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‘Anne Boleyn’ tells an old story in new words

The mainstage production tells the story of Boleyn and Henry VIII with modern language

Ghosts, drama, sex and comedy illuminated Watters Theater on Friday, during the opening night of “Anne Boleyn.” Set in the court of Henry VIII in England, the play centers on the controversial queen and takes a modern approach to an exciting period in history.

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Written by Howard Brenton, this new take on religious and political upheaval opened first in 2010 at the Globe Theatre in London, then toured England and Scotland before coming to the U.S.

“For me, it makes history come alive,” said Anne Brady, the play’s director and a professor in the Theater department.

The director immersed herself in 16th- and 17th-century England by doing her research before directing the play, and she encouraged her cast to do the same.

“I compiled a list of possible research topics for them and I said, ‘Have fun. Only do what’s fun for you and what you think would be useful for your character,’’” Brady said.

All cast members’ performances showed that they fully understood their characters’ personalities. By channeling their research into their roles, the cast of “Anne Boleyn” showed both a collaborative effort and chemistry. The stage filled with colorful gowns, music and dancing as actors illustrated the lives of English royalty.

Rob Tendy plays King Henry VIII, a royal who feels strangled by his arranged marriage and the pressures of politics and religion.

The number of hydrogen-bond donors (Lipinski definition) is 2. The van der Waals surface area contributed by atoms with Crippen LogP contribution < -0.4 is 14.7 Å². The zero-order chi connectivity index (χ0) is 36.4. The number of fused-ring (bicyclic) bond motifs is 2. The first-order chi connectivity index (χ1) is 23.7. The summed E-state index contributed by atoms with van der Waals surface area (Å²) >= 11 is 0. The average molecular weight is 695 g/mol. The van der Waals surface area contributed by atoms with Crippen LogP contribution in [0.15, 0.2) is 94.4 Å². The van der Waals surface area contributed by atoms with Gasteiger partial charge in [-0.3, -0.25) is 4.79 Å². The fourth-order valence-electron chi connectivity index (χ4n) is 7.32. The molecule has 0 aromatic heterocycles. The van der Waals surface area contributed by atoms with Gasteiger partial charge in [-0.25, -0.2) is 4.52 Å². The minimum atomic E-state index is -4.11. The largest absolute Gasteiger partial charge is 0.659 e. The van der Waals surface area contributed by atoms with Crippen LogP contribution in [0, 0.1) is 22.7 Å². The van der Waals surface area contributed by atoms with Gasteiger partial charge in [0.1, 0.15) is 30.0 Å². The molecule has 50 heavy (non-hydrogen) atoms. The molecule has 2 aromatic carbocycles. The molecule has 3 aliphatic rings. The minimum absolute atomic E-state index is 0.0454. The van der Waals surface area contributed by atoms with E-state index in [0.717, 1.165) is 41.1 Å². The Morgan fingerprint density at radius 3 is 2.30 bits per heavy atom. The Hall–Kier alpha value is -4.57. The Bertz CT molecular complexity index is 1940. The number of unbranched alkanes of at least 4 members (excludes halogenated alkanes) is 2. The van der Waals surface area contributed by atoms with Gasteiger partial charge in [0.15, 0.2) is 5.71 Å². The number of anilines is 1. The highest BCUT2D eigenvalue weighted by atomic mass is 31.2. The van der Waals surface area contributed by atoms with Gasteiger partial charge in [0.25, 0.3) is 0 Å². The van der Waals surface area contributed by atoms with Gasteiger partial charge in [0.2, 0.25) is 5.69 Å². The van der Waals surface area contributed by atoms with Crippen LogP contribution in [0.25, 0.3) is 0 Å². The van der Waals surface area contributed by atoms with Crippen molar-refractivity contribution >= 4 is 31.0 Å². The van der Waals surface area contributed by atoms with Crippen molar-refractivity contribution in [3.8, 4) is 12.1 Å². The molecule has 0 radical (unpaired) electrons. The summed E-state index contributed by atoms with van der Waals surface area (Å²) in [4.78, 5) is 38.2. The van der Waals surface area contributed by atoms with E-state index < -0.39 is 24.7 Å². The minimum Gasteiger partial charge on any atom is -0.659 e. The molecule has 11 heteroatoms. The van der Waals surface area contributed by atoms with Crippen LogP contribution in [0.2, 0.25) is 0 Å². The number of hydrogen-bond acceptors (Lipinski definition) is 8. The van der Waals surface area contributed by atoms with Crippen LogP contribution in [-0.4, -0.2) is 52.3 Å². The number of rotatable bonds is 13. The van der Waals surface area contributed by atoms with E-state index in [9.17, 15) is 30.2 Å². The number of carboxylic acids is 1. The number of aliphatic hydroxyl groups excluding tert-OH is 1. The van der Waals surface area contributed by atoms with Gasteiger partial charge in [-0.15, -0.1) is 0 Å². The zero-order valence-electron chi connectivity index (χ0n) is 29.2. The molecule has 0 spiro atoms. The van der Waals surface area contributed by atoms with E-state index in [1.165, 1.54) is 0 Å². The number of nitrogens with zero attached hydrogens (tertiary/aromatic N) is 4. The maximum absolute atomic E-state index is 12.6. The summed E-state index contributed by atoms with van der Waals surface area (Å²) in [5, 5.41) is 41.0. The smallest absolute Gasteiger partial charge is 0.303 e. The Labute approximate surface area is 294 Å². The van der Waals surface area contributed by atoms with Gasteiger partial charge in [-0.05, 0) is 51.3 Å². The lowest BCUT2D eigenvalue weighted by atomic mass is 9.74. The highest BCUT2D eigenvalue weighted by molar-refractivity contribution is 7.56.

“Henry is interesting in that he is constantly on a search for freedom,” Tendy, a junior majoring in theatre, wrote in an email. “What Henry wants is a chance to let loose, go hunting, listen to good music, get drunk and spend time was the girl he loves. For him, Anne is the key to achieving all of this.”

The play opens with the ghost of Anne Boleyn, played by freshman Danielle Nigro, addressing the audience directly and removing both a Bible and her severed head from a bag. The drama and violence, though, were offset by the bold comedy throughout the play — multiple characters “break the fourth wall” to speak to the audience.

The perfect balance of drama and comedy will have the audience hooked. From James I dressed in drag to the religious tumult that Anne Boleyn sparks, the play seamlessly changes moods and time periods. Since the play is not chronological, the changes between scenes of Anne’s rule and the present with James I as her successor create a dynamic story line.

Modern language brought historical fiction to a relatable level. In one scene of the play, Anne insults her lover Henry VIII’s wife by calling her a bitch, to the audience’s delight. The bawdy humor and historical drama work in harmony to tell the story of the start of the English Reformation in an engaging way.

“People are really interested in this time period and this topic of Henry VIII right now,” Brady said.

“Anne Boleyn” is just one of many historical fiction pieces on this period, including the upcoming BBC series “Wolf Hall,” an adaptation of Hilary Mantel’s novels “Wolf Hall” and “Bringing Up the Bodies.” The play’s interpretation shows audiences why this time period and the time period of James I fascinates so many.

“Anne Boleyn” will be playing in Watters Theater at 8 p.m. on May 2 and 3, with the last performance at 2 p.m. on May 4.